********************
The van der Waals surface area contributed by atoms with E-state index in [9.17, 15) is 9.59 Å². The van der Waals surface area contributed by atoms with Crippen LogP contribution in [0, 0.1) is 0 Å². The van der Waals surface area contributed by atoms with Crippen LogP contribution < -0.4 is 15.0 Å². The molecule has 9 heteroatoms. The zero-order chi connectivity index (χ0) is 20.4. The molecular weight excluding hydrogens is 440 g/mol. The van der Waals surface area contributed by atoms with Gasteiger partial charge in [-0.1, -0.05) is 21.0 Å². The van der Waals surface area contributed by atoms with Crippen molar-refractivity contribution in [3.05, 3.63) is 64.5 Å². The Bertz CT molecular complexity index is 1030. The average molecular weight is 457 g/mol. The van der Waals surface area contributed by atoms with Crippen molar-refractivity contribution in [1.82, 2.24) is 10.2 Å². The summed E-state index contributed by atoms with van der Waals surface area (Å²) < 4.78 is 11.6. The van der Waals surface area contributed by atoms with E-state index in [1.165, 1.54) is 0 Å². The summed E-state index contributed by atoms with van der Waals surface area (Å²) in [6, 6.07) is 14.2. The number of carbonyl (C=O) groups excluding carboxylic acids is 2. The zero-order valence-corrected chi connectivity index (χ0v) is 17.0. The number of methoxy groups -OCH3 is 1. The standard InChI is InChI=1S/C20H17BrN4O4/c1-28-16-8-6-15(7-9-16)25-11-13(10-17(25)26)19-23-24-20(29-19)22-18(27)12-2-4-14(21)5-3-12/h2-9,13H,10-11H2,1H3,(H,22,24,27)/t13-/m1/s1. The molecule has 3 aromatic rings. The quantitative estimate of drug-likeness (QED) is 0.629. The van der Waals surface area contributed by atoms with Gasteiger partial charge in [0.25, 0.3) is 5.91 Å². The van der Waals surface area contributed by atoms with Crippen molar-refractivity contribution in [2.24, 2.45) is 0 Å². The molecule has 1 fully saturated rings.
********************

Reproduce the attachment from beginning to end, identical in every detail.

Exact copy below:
The van der Waals surface area contributed by atoms with E-state index in [9.17, 15) is 9.59 Å². The van der Waals surface area contributed by atoms with Crippen LogP contribution in [0, 0.1) is 0 Å². The van der Waals surface area contributed by atoms with Crippen LogP contribution < -0.4 is 15.0 Å². The molecule has 9 heteroatoms. The zero-order chi connectivity index (χ0) is 20.4. The molecular weight excluding hydrogens is 440 g/mol. The van der Waals surface area contributed by atoms with Gasteiger partial charge in [-0.1, -0.05) is 21.0 Å². The van der Waals surface area contributed by atoms with Crippen molar-refractivity contribution in [3.05, 3.63) is 64.5 Å². The Bertz CT molecular complexity index is 1030. The average molecular weight is 457 g/mol. The van der Waals surface area contributed by atoms with Crippen molar-refractivity contribution in [1.82, 2.24) is 10.2 Å². The summed E-state index contributed by atoms with van der Waals surface area (Å²) < 4.78 is 11.6. The van der Waals surface area contributed by atoms with E-state index in [1.165, 1.54) is 0 Å². The summed E-state index contributed by atoms with van der Waals surface area (Å²) in [6, 6.07) is 14.2. The number of carbonyl (C=O) groups excluding carboxylic acids is 2. The zero-order valence-corrected chi connectivity index (χ0v) is 17.0. The number of methoxy groups -OCH3 is 1. The standard InChI is InChI=1S/C20H17BrN4O4/c1-28-16-8-6-15(7-9-16)25-11-13(10-17(25)26)19-23-24-20(29-19)22-18(27)12-2-4-14(21)5-3-12/h2-9,13H,10-11H2,1H3,(H,22,24,27)/t13-/m1/s1. The molecule has 3 aromatic rings. The quantitative estimate of drug-likeness (QED) is 0.629. The van der Waals surface area contributed by atoms with Gasteiger partial charge in [0.25, 0.3) is 5.91 Å². The van der Waals surface area contributed by atoms with Crippen molar-refractivity contribution in [2.24, 2.45) is 0 Å². The molecule has 1 fully saturated rings.